Okay, Okay, I Get it! How Do I Get it on My Camera?
Before we begin, here is a list if things you will need:
1) 1 Canon 5D MarkIII running official Canon firmware version 1.1.3
2) Magic Lantern firmware files, which you can download from here. Let’s call this “File-Set-A”
3) The Dual ISO module which you can grab from here. Download the whole thing as a zip file. Let’s call this “File-Set-B.”
4) An SD card, 8GB of less, with a minimum write-speed of 30MB/s
Getting the Firmware onto the camera.
1) Once you have downloaded the ML firmware, extract it to a folder on your desktop into a folder called “Custom Firmware.” You can call the folder anything you like, but we like to calls ours “custom.”
2) In the folder, you will see three files, one of which is a PDF file for users (this doesn’t need to go on the camera). The other two are “ml-5D3-113.fir” (this is an actual custom firmware file) and a folder called ML (with several subfolders). Within the ML Folder, create a new folder called “MODULES” (make sure it’s all caps).
3) Now open Fil-Set-B.zip and delete the 7D folder (you don’t need this). Now copy all the files with the extension “.MO” into the Modules folder you created earlier. Copy autoexec.bin and place it in the root (outside the ML folder). It should be giving company to the firmware file.
4) Now you have your package ready, so plug in your SD card into your PC. Use a card reader (plugging your camera just won’t work)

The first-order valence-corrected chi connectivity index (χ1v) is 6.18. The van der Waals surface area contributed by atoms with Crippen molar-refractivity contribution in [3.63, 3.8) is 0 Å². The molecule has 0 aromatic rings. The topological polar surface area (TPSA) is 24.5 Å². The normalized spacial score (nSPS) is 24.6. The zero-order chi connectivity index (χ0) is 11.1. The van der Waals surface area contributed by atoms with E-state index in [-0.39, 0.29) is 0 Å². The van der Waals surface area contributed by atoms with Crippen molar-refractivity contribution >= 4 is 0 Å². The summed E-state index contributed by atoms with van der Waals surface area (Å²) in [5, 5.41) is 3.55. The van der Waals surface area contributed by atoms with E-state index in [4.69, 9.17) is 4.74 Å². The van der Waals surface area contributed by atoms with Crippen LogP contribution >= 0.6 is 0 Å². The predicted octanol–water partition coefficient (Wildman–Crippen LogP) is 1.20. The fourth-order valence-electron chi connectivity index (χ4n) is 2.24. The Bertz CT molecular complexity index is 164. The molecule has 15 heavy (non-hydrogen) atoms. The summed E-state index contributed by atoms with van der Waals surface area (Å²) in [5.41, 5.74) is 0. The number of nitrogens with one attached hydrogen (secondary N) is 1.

5) Copy the firmware file, autoexec.bin and the ML folder to the ROOT of your SD card.
6) Eject SD card and insert into camera.
7) Turn on camera and go to the update firmware option. This you can do by pressing “Menu> Settings (the yellow wrench icon)> Fourth page > Update firmware.
8) Hit update firmware
9) Pray to god your 5D MarkIII doesn’t explode from supercharging the living shiznits out of it. (No seriously!)
10) Wait for the red lights to stop blinking. Once they stop blinking, wait for a few minutes just to be sure. Now your firmware is installed.
1) Magic Lantern usage instructions say that once the firmware is installed, pressing the “Delete” button on your camera would bring up the menu, but that instruction is for sanctioned firmware and DOES NOT APPLY to this particular, highly experimental one.
2) If you press the Delete key right now, nothing will happen. Turn off the camera at this point.
3) Turn it back on.
4) Press the Delete key
5) Go crazy as the Magic Lantern welcome screen welcomes you.
6) Go to “Modules” tab (the last one on the right) and enable “Autoload Modules on Startup.” All dots should turn green.
7) You can enable Dual ISO from the Movie or Shoot menus and set the corresponding values for the two ISOs you want the camera to shoot at.
You now have successfully loaded the custom firmware onto your 5D Mark III. We have been using it for over a week, with the camera shooting almost everything on Dual ISO mode and the results are actually quite nice. However, given the highly experimental nature of the firmware, we strongly recommend waiting till a more stable version of the firmware is made available. But if you absolutely must use this, we will be serving up a guide to using the Dual ISO mode in the coming few days, so watch out for this space. In the meantime, enjoy this one sample video.